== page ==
His friend Paul Waak, a painter and illustrator from Berlin, said the same. So did installation artist Nari Kim, from Seoul, South Korea, and sculptor Zach Trow from Portland, Ore.
"My girlfriend lives in Philly, but I've never been to the Barnes," said Trow, noting that the art - and the various controversies involving the Barnes - spurred his interest.
Kim Thomas and her husband, Jeff, of Jobstown, N.J., had been to the Barnes several times when it was in Merion. Friday marked their first visit to the new site.
"I'm a proponent that [the collection] should be here and attract more people," Kim Thomas said.
"There's too much here not to make it a worldwide destination," her husband added. "You come to Philadelphia, this is a place you want to visit."
Derek A. Gillman, Barnes executive director and president, said he was really pleased by the attendance figures. (Only one day was not filled to capacity in 2012 - the day after Hurricane Sandy.) "And we've opened strongly in 2013."
Perhaps even more dramatic than the visitor increase is the increase in Barnes memberships. In 2009, the foundation had about 400 members entitled to free admission and other perks. That number has skyrocketed - along with ticket prices in Philadelphia ($18 for adults, up from $5 in Merion) - to 25,043 last week, officials reported.
According to officials at the Greater Philadelphia Tourism and Marketing Corp., the internationally anticipated opening probably served as a catalyst for a significant bump in attendance at other major Parkway institutions. The tourism group did not have raw numbers available, but said Parkway venues as a whole had a 28 percent increase in attendance last year.
Tourism officials cited the opening of the renovated Rodin Museum and the "Visions of Arcadia" exhibition at the Philadelphia Museum of Art as major contributors to the rise. The Franklin Institute's "Dead Sea Scrolls" show was also a big draw, they said.
Tourism officials contrasted the rising Parkway visitor numbers with historic-district attendance. A Bruce Springsteen show at the National Constitution Center did not perform up to expectations last year, and attendance at the National Museum of American Jewish History has flagged. Overall, attendance at Independence National Historical Park sites edged up 0.6 percent in 2012 to 3,594,550.
Tourism officials said hotel occupancy would come in about 74 percent for the full year (final numbers are not yet available), which would mark a return to pre-recession levels.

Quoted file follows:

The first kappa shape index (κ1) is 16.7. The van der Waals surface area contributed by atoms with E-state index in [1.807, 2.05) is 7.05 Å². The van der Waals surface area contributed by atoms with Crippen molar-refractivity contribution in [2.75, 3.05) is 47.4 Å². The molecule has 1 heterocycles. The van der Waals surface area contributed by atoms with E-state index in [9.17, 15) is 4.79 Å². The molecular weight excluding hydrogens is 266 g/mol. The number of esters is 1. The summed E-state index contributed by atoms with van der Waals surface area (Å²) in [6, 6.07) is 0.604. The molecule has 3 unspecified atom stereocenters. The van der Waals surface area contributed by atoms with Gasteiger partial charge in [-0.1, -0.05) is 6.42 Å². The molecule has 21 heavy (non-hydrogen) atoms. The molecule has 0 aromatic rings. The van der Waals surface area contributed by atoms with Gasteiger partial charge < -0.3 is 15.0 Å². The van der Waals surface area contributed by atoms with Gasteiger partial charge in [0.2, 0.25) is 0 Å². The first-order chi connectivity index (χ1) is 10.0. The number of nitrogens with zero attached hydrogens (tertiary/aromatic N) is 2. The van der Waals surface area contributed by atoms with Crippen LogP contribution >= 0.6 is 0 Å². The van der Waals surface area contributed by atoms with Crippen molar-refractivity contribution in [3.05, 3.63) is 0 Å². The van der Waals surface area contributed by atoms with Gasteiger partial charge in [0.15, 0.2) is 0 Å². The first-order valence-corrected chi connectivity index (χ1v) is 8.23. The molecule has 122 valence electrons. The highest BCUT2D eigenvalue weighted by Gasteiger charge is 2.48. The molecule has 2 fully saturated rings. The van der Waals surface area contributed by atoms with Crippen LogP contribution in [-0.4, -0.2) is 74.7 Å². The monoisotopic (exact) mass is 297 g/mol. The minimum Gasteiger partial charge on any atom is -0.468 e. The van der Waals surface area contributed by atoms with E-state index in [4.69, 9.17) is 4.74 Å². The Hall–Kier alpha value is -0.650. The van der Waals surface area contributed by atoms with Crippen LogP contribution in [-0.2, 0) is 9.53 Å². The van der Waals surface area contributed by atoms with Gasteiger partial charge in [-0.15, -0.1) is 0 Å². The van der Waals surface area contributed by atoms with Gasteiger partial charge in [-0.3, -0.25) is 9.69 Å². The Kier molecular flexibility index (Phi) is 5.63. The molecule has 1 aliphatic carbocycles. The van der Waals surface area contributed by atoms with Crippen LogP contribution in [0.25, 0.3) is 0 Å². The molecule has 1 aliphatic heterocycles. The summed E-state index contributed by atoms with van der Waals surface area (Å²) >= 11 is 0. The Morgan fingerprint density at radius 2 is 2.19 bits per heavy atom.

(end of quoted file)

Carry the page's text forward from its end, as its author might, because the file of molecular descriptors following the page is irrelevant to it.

By any measure, the Barnes opening was a major factor in the city's economic and cultural resurgence, officials said.
The move marked the culmination of years of lawsuits and controversy over gallery operations in Merion, its only home for nearly 90 years. Established by Albert C. Barnes, a patent-medicine king, voracious art collector, and famously difficult personality, the foundation had struggled to attract visitors in the face of complaints from its immediate neighbors on Latchs Lane and visiting restrictions imposed by Lower Merion Township.
In 2010-11, the last year of operations in Merion, when the township eased restrictions in an effort to stave off the move, attendance was 90,000; previously, about 62,400 visited annually.
Attendance is still sharply restricted in Philadelphia, and timed tickets are required for admission. Most slots are taken two to four weeks in advance, although some tickets are held back to accommodate a small number of walk-ups. The foundation is now booking dates throughout 2013.
Gillman and other Barnes officials said demand had been so great the gallery was searching for ways to extend its hours to accommodate as many visitors as possible. The museum is open until 10 p.m. on Fridays, and live music and drinks are available.
Officials plan additional late evenings this year. On Valentine's Day, for instance, a party/program will run from 6:30 to 9 p.m., and another late evening is scheduled for Memorial Day. Gillman said the high attendance had led to strong sales at the gallery shop; contributions also have been solid.
"There's been strong attendance," Gillman said. "There's been strong philanthropic support. The store is doing slightly better than anticipated."
But he noted there had been some glitches, largely fixed, with computer systems. "We know it's incumbent on us to run this place really well." Visitors, he said, have high expectations.
Contact Stephan Salisbury at 215-854-5594, firstname.lastname@example.org, or follow @SPSalisbury on Twitter